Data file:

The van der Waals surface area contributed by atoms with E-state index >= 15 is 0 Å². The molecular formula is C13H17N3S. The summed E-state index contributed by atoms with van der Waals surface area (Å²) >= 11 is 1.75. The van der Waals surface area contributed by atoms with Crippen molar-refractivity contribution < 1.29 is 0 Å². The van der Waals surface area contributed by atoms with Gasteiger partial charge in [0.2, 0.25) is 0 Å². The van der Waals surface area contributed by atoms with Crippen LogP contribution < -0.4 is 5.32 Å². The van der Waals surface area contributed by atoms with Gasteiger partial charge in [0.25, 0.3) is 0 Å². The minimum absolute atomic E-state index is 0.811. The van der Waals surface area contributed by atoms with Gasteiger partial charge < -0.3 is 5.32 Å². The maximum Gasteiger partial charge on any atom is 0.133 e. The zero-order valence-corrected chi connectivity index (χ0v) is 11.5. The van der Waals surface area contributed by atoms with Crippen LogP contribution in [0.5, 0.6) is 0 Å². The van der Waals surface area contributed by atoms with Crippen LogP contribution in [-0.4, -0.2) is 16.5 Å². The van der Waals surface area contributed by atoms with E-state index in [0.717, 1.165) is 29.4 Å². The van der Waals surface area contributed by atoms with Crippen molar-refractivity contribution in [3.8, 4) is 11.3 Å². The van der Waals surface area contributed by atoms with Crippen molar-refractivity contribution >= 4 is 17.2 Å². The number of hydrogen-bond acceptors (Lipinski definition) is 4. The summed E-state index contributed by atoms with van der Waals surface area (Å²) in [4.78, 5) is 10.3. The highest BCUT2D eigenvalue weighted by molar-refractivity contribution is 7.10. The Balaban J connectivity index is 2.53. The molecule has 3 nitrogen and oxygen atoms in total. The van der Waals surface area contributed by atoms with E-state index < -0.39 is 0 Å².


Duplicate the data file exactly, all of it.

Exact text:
The van der Waals surface area contributed by atoms with E-state index >= 15 is 0 Å². The molecular formula is C13H17N3S. The summed E-state index contributed by atoms with van der Waals surface area (Å²) >= 11 is 1.75. The van der Waals surface area contributed by atoms with Crippen molar-refractivity contribution < 1.29 is 0 Å². The van der Waals surface area contributed by atoms with Gasteiger partial charge in [0.2, 0.25) is 0 Å². The van der Waals surface area contributed by atoms with Crippen LogP contribution < -0.4 is 5.32 Å². The van der Waals surface area contributed by atoms with Gasteiger partial charge in [0.25, 0.3) is 0 Å². The minimum absolute atomic E-state index is 0.811. The van der Waals surface area contributed by atoms with Gasteiger partial charge < -0.3 is 5.32 Å². The maximum Gasteiger partial charge on any atom is 0.133 e. The zero-order valence-corrected chi connectivity index (χ0v) is 11.5. The van der Waals surface area contributed by atoms with Crippen LogP contribution in [0.5, 0.6) is 0 Å². The van der Waals surface area contributed by atoms with Crippen LogP contribution in [-0.4, -0.2) is 16.5 Å². The van der Waals surface area contributed by atoms with E-state index in [0.717, 1.165) is 29.4 Å². The van der Waals surface area contributed by atoms with Crippen molar-refractivity contribution in [3.8, 4) is 11.3 Å². The van der Waals surface area contributed by atoms with Crippen molar-refractivity contribution >= 4 is 17.2 Å². The number of hydrogen-bond acceptors (Lipinski definition) is 4. The summed E-state index contributed by atoms with van der Waals surface area (Å²) in [4.78, 5) is 10.3. The highest BCUT2D eigenvalue weighted by molar-refractivity contribution is 7.10. The Balaban J connectivity index is 2.53. The molecule has 3 nitrogen and oxygen atoms in total. The van der Waals surface area contributed by atoms with E-state index < -0.39 is 0 Å².